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Senate, House panels debate measures to curb payday lending
Tuesday, April 16, 2013 by Kimberly Reeves
The hearing on payday lending in the House Investments and Financial Services Committee on Monday was so uneventful as to practically guarantee the Senate version of the bill would be the one worth following.
The House has a number of bills on aspects of payday lending. The Senate has an omnibus bill that has passed out of committee and is headed to the floor.
Rep. Tom Craddick, R-Midland, dean of the House, carried the most important House payday lending bill: House Bill 2019. It was presented in committee Monday.
As Craddick pointed out, Texas has more payday and auto loan lending businesses than any other state. The usury issues have gotten so bad that cities like
“This is a serious problem in this state,” said Craddick, the one-time House Speaker who admitted he passed a bill four years ago that gave payday lenders a loophole. “I think it’s really weird for us, to be the state that’s doing the best economically in the country; yet we are one of the states in the worst shape in the country when it comes to consumer loans.”
Various members of the faith community, many who also appeared before the Senate Business and Commerce Committee, were in attendance to support Craddick’s bill. Craddick said he found it interesting that the payday lenders never got up to speak; most filed cards, simply noting they were in opposition to the bill.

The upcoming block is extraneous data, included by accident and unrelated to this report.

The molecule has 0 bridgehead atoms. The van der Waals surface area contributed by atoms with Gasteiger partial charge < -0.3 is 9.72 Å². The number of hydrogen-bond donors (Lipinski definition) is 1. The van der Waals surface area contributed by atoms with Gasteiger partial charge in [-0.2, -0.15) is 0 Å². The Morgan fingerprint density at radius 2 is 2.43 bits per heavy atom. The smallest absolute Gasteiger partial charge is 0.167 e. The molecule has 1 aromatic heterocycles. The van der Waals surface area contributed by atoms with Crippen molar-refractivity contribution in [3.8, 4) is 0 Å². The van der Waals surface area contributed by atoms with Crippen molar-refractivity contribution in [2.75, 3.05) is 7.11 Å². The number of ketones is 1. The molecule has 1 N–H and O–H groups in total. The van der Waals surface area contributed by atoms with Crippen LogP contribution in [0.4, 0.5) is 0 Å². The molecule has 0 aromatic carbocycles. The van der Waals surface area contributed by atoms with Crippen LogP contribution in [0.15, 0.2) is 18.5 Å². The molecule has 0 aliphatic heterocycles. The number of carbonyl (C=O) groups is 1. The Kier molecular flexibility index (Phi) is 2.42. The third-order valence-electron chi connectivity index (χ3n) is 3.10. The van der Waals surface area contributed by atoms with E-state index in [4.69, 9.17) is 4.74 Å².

Craddick’s bill was left pending in committee. At the end of March, Chair Sen. John Carona, R-Dallas, rolled out his own version of a payday lending bill, and it provided a standing-room only crowd of cities, lenders and faith leaders.
The media has been less than pleased with Carona’s efforts on payday lending reform, a task that has felled a number of lawmakers before him. When Carona rolled out Senate Bill 1247, he admitted no one would be entirely pleased, but he was comfortable the bill that could pass the Senate.
In its introduction, Carona talked about three different stakeholder groups: the lenders, the faith community and the cities. Carona, a Republican, noted that businesses deserved profits, but not so much as to burden those taking loans.
“This is a work in progress,” Carona said when he introduced the bill, describing all sides in the issue. “Our job is to try to put together these three different groups and come to a consensus view on what constitutes progress.”
Carona said his goal was to “spread the wealth.” That still left cities, with much more stringent guidelines, less than satisfied. Carona insisted that state regulation, regardless of its limitations, would be better than city ordinances that would be attacked repeatedly in court.
Carona’s bill would make sure loans correspond properly to the applicant’s income or the value of the vehicle. He also put limits on the number of times a consumer could refinance a loan. The loan would be limited to income or auto value.
The bill also mandated the use of extended payment plans. Consumers would be limited to the number of outstanding loans and the number of rollover loans. The goal would be “to protect consumers from the cycle of debt,” Carona said.
The faith community, led by Texas Impact, continues to support Carona’s version of the bill, which is expected to hit the Senate floor this week.
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